Community choice energy helped California pivot to green and mostly lower-cost energy. But then Colorado has a lot of energy balls in the air.
by Allen Best
A concept called community choice energy, or CCE, has worked reasonably well for California as it has pivoted its energy system from fossil fuels during the last 20 years. Might it also still be of value in Colorado?
A 2021 state law, HB 21-1269, requires the Public Utilities Commission to investigate the answers. A report is due state legislators by mid-December.
CCE’s – also called community choice aggregation – would give communities currently served by Colorado’s two monopoly electrical utilities, Xcel Energy and Black Hills Energy, the authority to secure energy from independent suppliers. That means competition. Can that sharpen everyone’s game?
On June 13, PUC commissioners heard from four speakers, three from California.
California authorized the concept in 2002. Renewable energy prices then were high and selection was limited. It took until 2009 before the first systems were launched.
“It takes a long time, if done well,” said Dawn Weisz, chief executive of Marin Clean Energy, or MCE, a not-for-profit energy provider serving 500,000 customers in the Bay Area.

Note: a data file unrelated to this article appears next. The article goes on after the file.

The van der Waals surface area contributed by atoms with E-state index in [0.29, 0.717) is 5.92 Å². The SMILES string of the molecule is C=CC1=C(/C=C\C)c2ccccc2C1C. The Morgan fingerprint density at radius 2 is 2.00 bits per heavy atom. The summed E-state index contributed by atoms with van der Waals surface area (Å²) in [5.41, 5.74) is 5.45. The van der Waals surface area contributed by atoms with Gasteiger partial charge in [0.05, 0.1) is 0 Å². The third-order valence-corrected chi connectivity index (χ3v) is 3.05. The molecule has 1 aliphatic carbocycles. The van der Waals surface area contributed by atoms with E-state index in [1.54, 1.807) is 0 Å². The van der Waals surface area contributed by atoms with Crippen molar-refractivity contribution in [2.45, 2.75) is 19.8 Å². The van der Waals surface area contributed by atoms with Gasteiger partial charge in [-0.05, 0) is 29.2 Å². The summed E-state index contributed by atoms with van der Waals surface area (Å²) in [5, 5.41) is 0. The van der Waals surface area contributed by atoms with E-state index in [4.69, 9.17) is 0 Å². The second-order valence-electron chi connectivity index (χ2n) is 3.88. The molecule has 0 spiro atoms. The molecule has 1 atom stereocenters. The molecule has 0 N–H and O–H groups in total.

Community choice energy systems can expedite transition to non-carbon sources. But Colorado is briskly moving down that path for electrical generation.
Weisz also emphasized potential cost savings.
“When you are looking at cost savings all the time, you become good at finding those transactions that maximize customer savings while delivering the end result that you want,” said Weisz.
Lower costs are not a given, though.
Lately, community choice has come out more expensive than Southern California Edison, reported Tony Foster, business operations manager for Long Beach Energy, a municipal utility. He said Long Beach has chosen to stay with the monopoly.
Questions posed by PUC commissioners were perhaps revealing.
John Gavan pointed out that Colorado is hurrying to join a wholesale market, with utilities mandated to do this by 2030. At least some utility executives think it will happen sooner. Would taking on this new concept on top of the other shifts “be madness or something you would recommend entertaining?”
Suzanne Casazza, from the California utilities commission, advised that it’s an “all-hands-on-deck exercise” but did not openly say it was too much.
Erik O’Shaughnessy, a consultant with expertise in markets has worked for the National Renewable Energy Laboratory and various other national laboratories, agreed that it’s a lot to take on at once. “I don’t know which comes first, the chicken or the egg,” he said.
Eric Blank, the commission chairman, asked the same question from a different vantage. He pointed to the nearly $10 billion that Xcel Energy – the utility that would be most affected by the introduction of community choice energy – expects to spend in the next eight years as it closes coal plants and adds renewables and new transmission.